The imported LFFPs at issue in Jazz II had been refurbished by Polytech Enterprise Limited ("Polytech") at facilities in China. The majority of these LFFPs were produced from used shells that Polytech obtained from a collector of shells, Photo Recycling Enterprise, Inc. ("Photo Recycling"). The remaining LFFPs were processed using shells that Jazz acquired from another shell collector, Seven Buck's Inc. ("Seven Buck's"), and provided ti) Polytech for processing. Id. at 1341-42. The court held in Jazz II that plaintiff had produced evidence sufficient to establish a "first sale" for the LFFPs processed from shells purchased from Photo Recycling and that these LFFPs were entitled to admission to the extent that Jazz could demonstrate that these LFFPs could be segregated from the remaining cameras in the two shipments. Id. at 1347-54. The court concluded that plaintiff failed to establish a "first sale" in the United States for the LFFPs processed from the Seven Buck's shells, which accordingly did not qualify for admission. Id. at 1348-50. Distinguishing between the two types of shells, the court concluded that Jazz was unable to produce evidence showing that the Seven Buck's shells had been collected, directly or indirectly, from photo processors located in the United States. Id. The court further held that plaintiff produced evidence sufficient to establish that all of the LFFPs in the two shipments had undergone processing constituting a permissible repair. Id. at 1347-48. Because the two shipments contained some LFFPs resulting from Seven Buck's shells, the court issued an order directing Customs, with the participation of Jazz, to conduct an examination of the merchandise to determine if the LFFPs processed from Seven Buck's shells could be segregated from the remaining LFFPs in the shipments. Id. at 1352; Order for Expedited Administrative Determination (Nov. 5, 2004). The court reopened the trial record to allow the parties to obtain and to introduce evidence on the segregation issue and considered the responsive submissions of the parties. Jazz II, 28 CIT at ___, 353 F.Supp.2d at 1352. The court concluded that Jazz had established the ability to segregate the LFFPs made from Seven Buck's shells from the admissible LFFPs, except for certain cartons in which LFFPs from the master lot number Jazz had assigned to Seven Buck's shells ("Master Lot Number 463") were commingled with other master lot numbers, for which cartons the court, in entering judgment, denied admissibility in the entirety. Id. at 1352-54.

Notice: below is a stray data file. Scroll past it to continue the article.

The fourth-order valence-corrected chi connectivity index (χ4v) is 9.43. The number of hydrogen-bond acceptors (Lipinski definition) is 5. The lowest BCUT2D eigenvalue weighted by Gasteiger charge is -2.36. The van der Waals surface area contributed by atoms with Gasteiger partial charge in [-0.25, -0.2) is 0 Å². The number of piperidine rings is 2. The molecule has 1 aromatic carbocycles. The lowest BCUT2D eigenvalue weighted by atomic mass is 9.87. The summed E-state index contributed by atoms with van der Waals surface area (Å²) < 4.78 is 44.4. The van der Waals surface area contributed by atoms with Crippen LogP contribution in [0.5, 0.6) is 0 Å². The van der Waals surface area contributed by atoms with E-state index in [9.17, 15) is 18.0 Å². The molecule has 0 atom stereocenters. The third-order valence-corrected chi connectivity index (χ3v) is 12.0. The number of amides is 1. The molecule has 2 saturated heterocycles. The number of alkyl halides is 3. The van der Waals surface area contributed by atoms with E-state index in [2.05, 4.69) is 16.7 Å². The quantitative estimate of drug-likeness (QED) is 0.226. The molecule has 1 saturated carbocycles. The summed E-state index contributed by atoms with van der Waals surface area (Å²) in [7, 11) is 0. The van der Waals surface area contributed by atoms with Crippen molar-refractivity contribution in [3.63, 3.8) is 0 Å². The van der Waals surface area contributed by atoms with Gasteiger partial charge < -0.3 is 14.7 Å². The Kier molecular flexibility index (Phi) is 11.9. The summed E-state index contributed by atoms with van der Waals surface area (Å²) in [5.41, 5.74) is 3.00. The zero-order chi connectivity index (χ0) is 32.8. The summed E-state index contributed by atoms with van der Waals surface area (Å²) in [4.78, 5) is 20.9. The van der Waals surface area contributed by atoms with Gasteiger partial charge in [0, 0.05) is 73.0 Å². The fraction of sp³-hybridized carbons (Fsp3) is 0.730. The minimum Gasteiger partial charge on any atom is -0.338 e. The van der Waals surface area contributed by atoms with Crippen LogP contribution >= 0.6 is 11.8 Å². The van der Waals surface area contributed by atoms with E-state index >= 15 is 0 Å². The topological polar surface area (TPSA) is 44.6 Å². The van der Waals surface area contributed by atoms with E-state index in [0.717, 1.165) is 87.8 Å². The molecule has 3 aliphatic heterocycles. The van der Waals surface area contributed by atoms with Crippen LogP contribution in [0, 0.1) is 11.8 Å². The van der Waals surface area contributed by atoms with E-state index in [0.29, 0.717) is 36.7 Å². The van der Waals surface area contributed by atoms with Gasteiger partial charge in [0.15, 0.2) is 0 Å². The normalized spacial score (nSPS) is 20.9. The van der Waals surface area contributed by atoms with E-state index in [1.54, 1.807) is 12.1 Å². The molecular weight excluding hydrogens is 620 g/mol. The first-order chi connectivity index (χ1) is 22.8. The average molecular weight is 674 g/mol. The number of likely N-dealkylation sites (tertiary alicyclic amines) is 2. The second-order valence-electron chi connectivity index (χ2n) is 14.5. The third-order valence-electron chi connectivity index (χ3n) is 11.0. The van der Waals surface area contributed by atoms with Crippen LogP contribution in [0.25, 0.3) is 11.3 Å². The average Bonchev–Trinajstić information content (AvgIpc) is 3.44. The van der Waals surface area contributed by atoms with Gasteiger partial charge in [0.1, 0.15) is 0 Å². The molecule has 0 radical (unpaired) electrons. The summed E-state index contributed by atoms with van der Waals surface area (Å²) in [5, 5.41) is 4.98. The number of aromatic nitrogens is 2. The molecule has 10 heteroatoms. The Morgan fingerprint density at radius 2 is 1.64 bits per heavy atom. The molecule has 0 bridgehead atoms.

Following appeal by Jazz, the government, and Fuji, the Court of Appeals affirmed the court's judgment in Jazz III. See Jazz III, 439 F.3d at 1358. No party sought a rehearing or a writ of certiorari.

II. DISCUSSION

Jazz brings its application for attorneys' fees and expenses pursuant to USCIT Rule 54.1(a), under which the court may award attorneys' fees and expenses where authorized by law. Jazz argues that EAJA, 28 U.S.C. § 2412(d)(1)(A), authorizes the award of attorneys' fees and expenses in this case. Pl.'s Application for an Award of Att'y Fees Under the Equal Access to Justice Act 1 ("Pl.'s Application"). In pertinent part, EAJA provides as follows:

Except as otherwise specifically provided by statute, a court shall award to a prevailing party other than the United States fees and other expenses ... incurred by that party in any civil action ... including proceedings for judicial review of agency action, brought by or against the United States in any court having jurisdiction of that action, unless the court finds that the position of the United States was substantially justified or that special circumstances make an award unjust.

28 U.S.C. § 2412(d)(1)(A). To award fees and expenses upon an EAJA claim, the court must determine that the claimant met the following criteria: plaintiff prevailed in the action, the government's position was not...